Bill Clinton has criticised the lack of deal-makers in Washington politics, hinting at the frustration some in his camp feel toward the isolated Obama White House during a campaign rally for long-time fundraiser and current Virginia gubernatorial candidate Terry McAuliffe.
Though primarily attacking Republican intransigence during the government shutdown, the former president made a series of arguments for more consensus-building across the partisan divide and defended the would-be governor of Virginia's reputation for being a power broker.
"When people sneeringly say McAuliffe is a deal-maker, I say: oh, if we only had one in Washington," Clinton told a cheering crowd of supporters in Norfolk, Virginia.
"The constitution might as well be subtitled the art of the deal," he added. "It is exhausting seeing politicians wasting time with all these heated arguments when people need jobs."
Clinton faced two government shutdowns of his own while president, but the failure of the current administration to win bipartisan support for any of its major policy initiatives has led to veiled criticism from veteran aides, who, when speaking privately, say the White House today lacks figures who can reach across the party divide and strike deals.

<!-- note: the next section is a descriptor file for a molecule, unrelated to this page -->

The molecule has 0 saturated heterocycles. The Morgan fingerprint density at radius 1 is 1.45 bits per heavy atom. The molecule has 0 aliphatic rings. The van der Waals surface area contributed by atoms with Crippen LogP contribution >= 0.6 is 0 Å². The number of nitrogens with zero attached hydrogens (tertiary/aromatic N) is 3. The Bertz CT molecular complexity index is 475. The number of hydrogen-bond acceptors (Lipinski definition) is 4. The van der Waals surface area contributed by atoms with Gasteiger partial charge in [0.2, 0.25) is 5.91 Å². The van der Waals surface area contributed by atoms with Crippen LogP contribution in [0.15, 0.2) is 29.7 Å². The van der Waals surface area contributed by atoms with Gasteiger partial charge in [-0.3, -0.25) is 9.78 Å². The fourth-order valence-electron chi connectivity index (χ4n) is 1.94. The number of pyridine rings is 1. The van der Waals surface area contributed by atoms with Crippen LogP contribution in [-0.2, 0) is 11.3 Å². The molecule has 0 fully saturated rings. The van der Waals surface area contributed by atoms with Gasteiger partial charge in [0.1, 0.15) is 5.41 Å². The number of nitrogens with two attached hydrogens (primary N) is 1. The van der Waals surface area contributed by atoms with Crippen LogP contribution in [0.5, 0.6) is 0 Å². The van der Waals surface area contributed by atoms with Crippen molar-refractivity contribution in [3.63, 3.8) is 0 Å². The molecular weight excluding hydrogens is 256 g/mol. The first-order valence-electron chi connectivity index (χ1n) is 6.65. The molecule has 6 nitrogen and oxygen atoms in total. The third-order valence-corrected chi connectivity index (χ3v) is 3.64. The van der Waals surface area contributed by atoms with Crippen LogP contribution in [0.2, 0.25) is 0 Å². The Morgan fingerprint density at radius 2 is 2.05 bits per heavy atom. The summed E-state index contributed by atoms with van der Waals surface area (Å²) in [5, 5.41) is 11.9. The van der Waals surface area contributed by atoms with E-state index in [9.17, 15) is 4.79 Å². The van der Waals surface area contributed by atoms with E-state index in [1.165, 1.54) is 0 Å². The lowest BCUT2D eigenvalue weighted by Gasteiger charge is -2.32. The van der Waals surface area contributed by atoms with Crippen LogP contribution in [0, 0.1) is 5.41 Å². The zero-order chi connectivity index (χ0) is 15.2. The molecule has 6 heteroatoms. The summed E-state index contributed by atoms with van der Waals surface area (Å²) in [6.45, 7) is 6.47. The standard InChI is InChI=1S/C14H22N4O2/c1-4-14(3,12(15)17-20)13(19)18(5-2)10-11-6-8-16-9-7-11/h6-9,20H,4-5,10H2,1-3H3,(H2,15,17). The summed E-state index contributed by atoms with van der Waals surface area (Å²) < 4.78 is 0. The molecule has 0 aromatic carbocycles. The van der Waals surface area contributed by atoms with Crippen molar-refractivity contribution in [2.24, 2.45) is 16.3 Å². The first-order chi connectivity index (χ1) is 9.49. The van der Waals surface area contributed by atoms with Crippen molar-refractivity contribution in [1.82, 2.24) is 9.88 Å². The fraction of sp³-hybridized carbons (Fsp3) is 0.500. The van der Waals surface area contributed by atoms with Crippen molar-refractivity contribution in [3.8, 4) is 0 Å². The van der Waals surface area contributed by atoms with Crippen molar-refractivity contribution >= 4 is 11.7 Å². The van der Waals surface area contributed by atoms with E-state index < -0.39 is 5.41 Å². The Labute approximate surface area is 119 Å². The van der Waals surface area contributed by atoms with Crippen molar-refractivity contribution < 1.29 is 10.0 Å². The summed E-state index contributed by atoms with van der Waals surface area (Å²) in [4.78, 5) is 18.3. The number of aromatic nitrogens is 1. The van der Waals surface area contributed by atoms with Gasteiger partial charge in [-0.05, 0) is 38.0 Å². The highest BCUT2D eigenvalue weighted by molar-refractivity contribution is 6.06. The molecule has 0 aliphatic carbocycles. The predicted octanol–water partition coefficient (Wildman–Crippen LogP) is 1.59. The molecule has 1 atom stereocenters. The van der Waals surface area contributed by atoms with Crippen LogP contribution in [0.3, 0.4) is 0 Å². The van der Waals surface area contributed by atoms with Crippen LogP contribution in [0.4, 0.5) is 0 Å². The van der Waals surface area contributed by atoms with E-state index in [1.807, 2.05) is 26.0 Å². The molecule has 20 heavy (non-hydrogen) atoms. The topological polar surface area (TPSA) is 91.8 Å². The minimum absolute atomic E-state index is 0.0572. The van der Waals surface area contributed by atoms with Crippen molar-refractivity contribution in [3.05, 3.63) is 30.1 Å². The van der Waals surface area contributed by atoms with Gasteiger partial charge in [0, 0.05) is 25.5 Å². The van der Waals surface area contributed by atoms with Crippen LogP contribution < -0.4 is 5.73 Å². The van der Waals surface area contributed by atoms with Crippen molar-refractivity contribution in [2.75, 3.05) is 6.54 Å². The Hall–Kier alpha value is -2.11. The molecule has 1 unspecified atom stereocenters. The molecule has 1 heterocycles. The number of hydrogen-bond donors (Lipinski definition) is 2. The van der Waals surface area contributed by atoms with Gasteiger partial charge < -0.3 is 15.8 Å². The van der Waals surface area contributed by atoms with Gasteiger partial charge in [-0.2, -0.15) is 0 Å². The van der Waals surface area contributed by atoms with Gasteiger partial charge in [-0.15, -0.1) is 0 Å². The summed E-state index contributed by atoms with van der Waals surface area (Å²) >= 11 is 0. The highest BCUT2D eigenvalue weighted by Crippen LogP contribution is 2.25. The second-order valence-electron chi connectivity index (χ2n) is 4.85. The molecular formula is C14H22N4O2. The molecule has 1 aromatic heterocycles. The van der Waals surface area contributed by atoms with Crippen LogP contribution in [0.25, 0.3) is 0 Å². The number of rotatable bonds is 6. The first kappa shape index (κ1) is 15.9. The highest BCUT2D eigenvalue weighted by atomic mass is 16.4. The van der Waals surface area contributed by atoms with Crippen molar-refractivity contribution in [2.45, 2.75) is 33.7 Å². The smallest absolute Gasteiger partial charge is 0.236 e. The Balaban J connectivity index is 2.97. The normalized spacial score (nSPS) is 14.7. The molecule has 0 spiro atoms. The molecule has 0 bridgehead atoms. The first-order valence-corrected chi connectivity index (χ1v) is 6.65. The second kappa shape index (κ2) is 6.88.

First of all, who on the other side is ready, willing, and able to cut deals? The GOP strategy during the Obama administration has been a neo-Confederate one: massive resistance to everything proposed by this President even if it's based on a GOP idea. The ACA is very close to Congressional health care plans proposed by Republican Senators John Chaffee and Chuck Grassley. Guess whose plan they were countering? Bill and Hillary Clinton's, that's who. 1990's health care reform died on the vine without any GOP support. So much for reaching across the aisle in a good cause.
Second, the *major* legislative success of the Clinton administration (I consider NAFTA to be a disaster, take a look at Juarez and you'll see what I mean) was the 1993 budget that included tax hikes on the rich. It passed on a party line vote in the House and needed Vice President Gore's tie breaking vote in the Senate.
Yes, they passed some other things with the assistance of congressional Republicans, but they were right wing measures such as welfare "reform" and the repeal of Glass-Steagall. This is hardly a record for the Obamans to emulate or envy.
Bill Clinton's comments play in to the "Obama can't work with Congress" narrative favored by the courtier press. It's rich coming from a guy who faced the same accusations, and was eventually impeached by the Gingrichian House. Btw, one of the impeachment ringleaders was "moderate deal maker" Lindsey Graham of Sunday show fame.
This is obviously the first stage in a future Hillary campaign's need to differentiate itself from the current Democratic President. Not that Bill liked it very much when his own Veep saw him as toxic in 2000.
There's nothing better for a President's reputation than being out of office. In Clinton's case, he's a warm, likeable and colorful ex-President, but even President Beavis' numbers have improved since the end of his tenure as the oval one. Even the austere and icy Jimmy Carter, who was hooted out of office in 1980, has good ratings 33 years after his landslide defeat.
The moral of this story is that it's good to be an ex-King: